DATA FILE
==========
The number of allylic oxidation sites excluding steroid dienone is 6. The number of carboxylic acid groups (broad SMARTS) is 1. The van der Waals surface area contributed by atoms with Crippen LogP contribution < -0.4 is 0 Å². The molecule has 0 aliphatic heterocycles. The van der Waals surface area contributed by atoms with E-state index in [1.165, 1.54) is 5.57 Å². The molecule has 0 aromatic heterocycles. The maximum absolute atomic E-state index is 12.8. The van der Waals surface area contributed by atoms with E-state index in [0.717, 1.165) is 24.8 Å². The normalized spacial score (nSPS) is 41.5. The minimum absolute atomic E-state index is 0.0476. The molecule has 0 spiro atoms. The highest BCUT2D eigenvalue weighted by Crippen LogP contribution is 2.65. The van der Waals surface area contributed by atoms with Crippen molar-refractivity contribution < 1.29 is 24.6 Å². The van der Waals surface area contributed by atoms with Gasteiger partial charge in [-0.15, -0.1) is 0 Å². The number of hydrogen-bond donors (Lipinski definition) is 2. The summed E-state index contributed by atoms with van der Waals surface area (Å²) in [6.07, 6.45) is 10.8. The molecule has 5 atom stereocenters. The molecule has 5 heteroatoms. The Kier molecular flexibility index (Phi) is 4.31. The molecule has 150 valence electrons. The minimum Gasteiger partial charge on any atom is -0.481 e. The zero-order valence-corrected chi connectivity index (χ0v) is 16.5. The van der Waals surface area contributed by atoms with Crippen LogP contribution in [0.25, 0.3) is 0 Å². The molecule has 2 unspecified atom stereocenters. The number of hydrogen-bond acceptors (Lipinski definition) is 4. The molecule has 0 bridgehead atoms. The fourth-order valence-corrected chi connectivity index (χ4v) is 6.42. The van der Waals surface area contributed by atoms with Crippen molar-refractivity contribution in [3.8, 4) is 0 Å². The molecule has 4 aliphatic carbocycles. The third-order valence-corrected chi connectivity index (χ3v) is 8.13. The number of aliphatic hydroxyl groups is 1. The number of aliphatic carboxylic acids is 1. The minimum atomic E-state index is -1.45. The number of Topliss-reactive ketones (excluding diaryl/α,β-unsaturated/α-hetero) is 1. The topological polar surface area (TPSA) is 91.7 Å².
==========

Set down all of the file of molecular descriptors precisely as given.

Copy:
The number of allylic oxidation sites excluding steroid dienone is 6. The number of carboxylic acid groups (broad SMARTS) is 1. The van der Waals surface area contributed by atoms with Crippen LogP contribution < -0.4 is 0 Å². The molecule has 0 aliphatic heterocycles. The van der Waals surface area contributed by atoms with E-state index in [1.165, 1.54) is 5.57 Å². The molecule has 0 aromatic heterocycles. The maximum absolute atomic E-state index is 12.8. The van der Waals surface area contributed by atoms with E-state index in [0.717, 1.165) is 24.8 Å². The normalized spacial score (nSPS) is 41.5. The minimum absolute atomic E-state index is 0.0476. The molecule has 0 spiro atoms. The highest BCUT2D eigenvalue weighted by Crippen LogP contribution is 2.65. The van der Waals surface area contributed by atoms with Crippen molar-refractivity contribution < 1.29 is 24.6 Å². The van der Waals surface area contributed by atoms with Gasteiger partial charge in [-0.15, -0.1) is 0 Å². The number of hydrogen-bond donors (Lipinski definition) is 2. The summed E-state index contributed by atoms with van der Waals surface area (Å²) in [6.07, 6.45) is 10.8. The molecule has 5 atom stereocenters. The molecule has 5 heteroatoms. The Kier molecular flexibility index (Phi) is 4.31. The molecule has 150 valence electrons. The minimum Gasteiger partial charge on any atom is -0.481 e. The zero-order valence-corrected chi connectivity index (χ0v) is 16.5. The van der Waals surface area contributed by atoms with Crippen LogP contribution in [0.25, 0.3) is 0 Å². The molecule has 2 unspecified atom stereocenters. The number of hydrogen-bond acceptors (Lipinski definition) is 4. The molecule has 0 bridgehead atoms. The fourth-order valence-corrected chi connectivity index (χ4v) is 6.42. The van der Waals surface area contributed by atoms with Crippen molar-refractivity contribution in [3.8, 4) is 0 Å². The molecule has 4 aliphatic carbocycles. The third-order valence-corrected chi connectivity index (χ3v) is 8.13. The number of aliphatic hydroxyl groups is 1. The number of aliphatic carboxylic acids is 1. The minimum atomic E-state index is -1.45. The number of Topliss-reactive ketones (excluding diaryl/α,β-unsaturated/α-hetero) is 1. The topological polar surface area (TPSA) is 91.7 Å².